3. Mechanisms for enhanced performance of platinum-based electrocatalysts in proton exchange membrane fuel cells.

    Science.gov (United States)

    Su, Liang; Jia, Wenzhao; Li, Chang-Ming; Lei, Yu

    2014-02-01

    As a new generation of power sources, fuel cells have shown great promise for application in transportation. However, the expensive catalyst materials, especially the cathode catalysts for oxygen reduction reaction (ORR), severely limit the widespread commercialization of fuel cells. Therefore, this review article focuses on platinum (Pt)-based electrocatalysts for ORR with better catalytic performance and lower cost. Major breakthroughs in the improvement of activity and durability of electrocatalysts are discussed. Specifically, on one hand, the enhanced activity of Pt has been achieved through crystallographic control, ligand effect, or geometric effect; on the other hand, improved durability of Pt-based cathode catalysts has been realized by means of the incorporation of another noble metal or the morphological control of nanostructures. Furthermore, based on these improvement mechanisms, rationally designed Pt-based nanoparticles are summarized in terms of different synthetic strategies such as wet-chemical synthesis, Pt-skin catalysts, electrochemically dealloyed nanomaterials, and Pt-monolayer deposition. These nanoparticulate electrocatalysts show greatly enhanced catalytic performance towards ORR, aiming not only to outperform the commercial Pt/C, but also to exceed the US Department of Energy 2015 technical target ($30/kW and 5000 h).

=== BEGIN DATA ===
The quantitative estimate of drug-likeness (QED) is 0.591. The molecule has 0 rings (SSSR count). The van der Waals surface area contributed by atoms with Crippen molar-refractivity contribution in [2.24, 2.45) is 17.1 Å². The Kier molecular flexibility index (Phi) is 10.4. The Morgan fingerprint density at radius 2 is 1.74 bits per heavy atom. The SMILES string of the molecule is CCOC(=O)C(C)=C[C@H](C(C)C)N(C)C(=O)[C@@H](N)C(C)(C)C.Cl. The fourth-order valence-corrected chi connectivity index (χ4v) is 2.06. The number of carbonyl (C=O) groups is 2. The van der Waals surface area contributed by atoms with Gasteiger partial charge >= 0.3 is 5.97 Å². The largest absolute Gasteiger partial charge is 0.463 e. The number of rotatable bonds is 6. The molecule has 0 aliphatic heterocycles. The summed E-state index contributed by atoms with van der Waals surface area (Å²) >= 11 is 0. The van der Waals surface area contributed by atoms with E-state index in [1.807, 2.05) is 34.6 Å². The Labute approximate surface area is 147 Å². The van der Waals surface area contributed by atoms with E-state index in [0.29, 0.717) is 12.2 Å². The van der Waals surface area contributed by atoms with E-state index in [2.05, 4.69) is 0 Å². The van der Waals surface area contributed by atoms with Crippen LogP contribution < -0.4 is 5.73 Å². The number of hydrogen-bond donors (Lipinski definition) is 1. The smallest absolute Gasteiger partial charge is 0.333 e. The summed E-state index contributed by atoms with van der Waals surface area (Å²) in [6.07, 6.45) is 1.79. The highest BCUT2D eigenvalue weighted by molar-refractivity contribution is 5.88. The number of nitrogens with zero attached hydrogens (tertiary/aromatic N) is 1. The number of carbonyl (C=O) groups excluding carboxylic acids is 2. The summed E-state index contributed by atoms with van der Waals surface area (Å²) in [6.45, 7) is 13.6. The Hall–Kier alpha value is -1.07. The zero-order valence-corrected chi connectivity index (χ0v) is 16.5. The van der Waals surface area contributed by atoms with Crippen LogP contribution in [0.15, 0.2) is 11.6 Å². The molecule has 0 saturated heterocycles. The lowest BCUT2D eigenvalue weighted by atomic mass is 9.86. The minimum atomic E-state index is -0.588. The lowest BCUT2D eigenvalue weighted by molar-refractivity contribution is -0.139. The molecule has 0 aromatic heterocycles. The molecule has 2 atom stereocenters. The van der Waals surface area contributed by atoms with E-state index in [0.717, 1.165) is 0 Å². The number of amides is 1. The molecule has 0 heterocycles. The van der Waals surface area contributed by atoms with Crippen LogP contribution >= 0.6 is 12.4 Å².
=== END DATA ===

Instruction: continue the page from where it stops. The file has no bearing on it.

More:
4. Synthesis and Development of Modified OMC-Supported Platinum Electrocatalyst for PEMFC

    Science.gov (United States)

    Muonagolu, Emeka Paul